Author Topic: Felix Yusupov and the murder of Rasputin  (Read 52808 times)

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Offline Annie

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Felix Yusupov and the murder of Rasputin
« on: July 16, 2004, 02:10:45 PM »
There is so much that can be said on this subject. I'd like to hear what all of you think and have to say. I'll post mine later when I can find the things I want to quote. Very interesting topic with so many mysteries and implications! One of the greatest episodes of the stories of the times.

Offline Janet_W.

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Re: Felix Yusupov and the murder of Rasputin
« Reply #1 on: July 16, 2004, 03:12:14 PM »
A excellent place to begin is to read Greg King's book about the subject!

Offline Annie

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Re: Felix Yusupov and the murder of Rasputin
« Reply #2 on: July 16, 2004, 03:16:04 PM »
I have read it, it's great! I also read Lost Splendor, Rasputin File, Maria Rasputin's book,  and more...

This is one of my favorite topics!

Offline JD

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Re: Felix Yusupov and the murder of Rasputin
« Reply #3 on: July 20, 2004, 02:18:52 PM »
Is there are widely accepted theory on this? I've only read Lost Splendor and it makes no sense - Felix killed him for patriotic reasons...yeah right.

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Re: Felix Yusupov and the murder of Rasputin
« Reply #4 on: July 20, 2004, 04:56:02 PM »
Hello

Well I have read that Felix saw Rasputin as a threat to the concept of an Autocratic state...that he was somehow humiliating the Royal Family ...some people thought that he wanted to sleep with Rasputin and that he was humiliated...Maybe he just got compleately smashed one day and did it for a lark... or  maybe someone dared him  ... its as good a guess as any...

Offline kensue

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Re: Felix Yusupov and the murder of Rasputin
« Reply #5 on: July 20, 2004, 05:45:40 PM »
I think Felix had this planned out some days (or maybe a week or two in advance.) Remember the correspondence he had with Irina when she was at Livadia?  I'm going to paraphrase this because I don't have the letter in front of me, but she said something like "you're acting crazy, don't be foolish".  She thought he was up to something. I don't discount this sexual idea that there was something going on or about to go on between Felix and Rasputin, but I think Felix really thought if he could eliminate Rasputin, he would break the hold that Rasputin had on N & A, maybe Alix could be shipped off to a convent and Nicky (with help from the uncles) could try and bring the country back under control.
kensue
« Last Edit: December 31, 1969, 06:00:00 PM by kensue »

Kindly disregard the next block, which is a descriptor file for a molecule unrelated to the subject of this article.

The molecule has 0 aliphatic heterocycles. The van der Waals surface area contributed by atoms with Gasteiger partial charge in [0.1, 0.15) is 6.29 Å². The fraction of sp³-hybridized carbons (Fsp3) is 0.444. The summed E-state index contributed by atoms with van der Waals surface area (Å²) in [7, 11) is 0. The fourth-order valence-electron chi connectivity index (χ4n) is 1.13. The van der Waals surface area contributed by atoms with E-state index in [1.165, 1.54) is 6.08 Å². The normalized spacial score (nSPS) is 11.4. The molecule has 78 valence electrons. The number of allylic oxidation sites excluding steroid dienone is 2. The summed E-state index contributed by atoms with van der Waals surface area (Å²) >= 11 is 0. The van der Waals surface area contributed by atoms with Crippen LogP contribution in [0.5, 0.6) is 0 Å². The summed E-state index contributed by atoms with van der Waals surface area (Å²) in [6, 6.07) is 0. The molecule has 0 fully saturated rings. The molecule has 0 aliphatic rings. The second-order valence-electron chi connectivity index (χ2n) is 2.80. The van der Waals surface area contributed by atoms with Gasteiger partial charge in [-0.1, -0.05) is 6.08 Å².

james_h

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Re: Felix Yusupov and the murder of Rasputin
« Reply #6 on: July 23, 2004, 04:45:40 AM »

I have read that Princess Zenaide Yussupova hired an assasin to murder Rasputin and told the man he could rely on "unlimited funds" to get the job done. Source "The rasputin file"

I have a theory that Felix jnr was firmly under his mothers thumb and murdered Rasputin because he knew it would please her, according to his memoirs he seemed very close to his mother describing her rooms in the Moika palace as "the center of the house" She was also Rasputins most powerful/dangerous enemy (rasputin knew this). What do you think....maybe?

Offline Annie

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Re: Felix Yusupov and the murder of Rasputin
« Reply #7 on: July 23, 2004, 08:39:06 AM »
Wow, I never knew Zenaida had planned to hire an assasin. I knew she and Ella and Anya Rodzianko (wife of Duma pres.) were talking about ways to get rid of him, possibly as early as 1913. No question this had to have had some affect on Felix's decision to get rid of him, along with his friends and the political people like Puriskevitch. Some reports say the idea originated with Dmitri, even some rumor he had been engaged to Olga and Rasputin forbid the match to Alexandra, which angered him. Allegedly Olga's diary the day after the murders said something like, 'if Father Gregory is indeed killed, I suspect it was Dmitri'. I think a lot of things were involved, but the one I don't believe is that they got drunk and killed him for 'a lark', which is basically what the movie Nicholas and Alexandra leads you to believe, giving no background and not even including the character of Purishkevitch.

Offline rachel5a

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Re: Felix Yusupov and the murder of Rasputin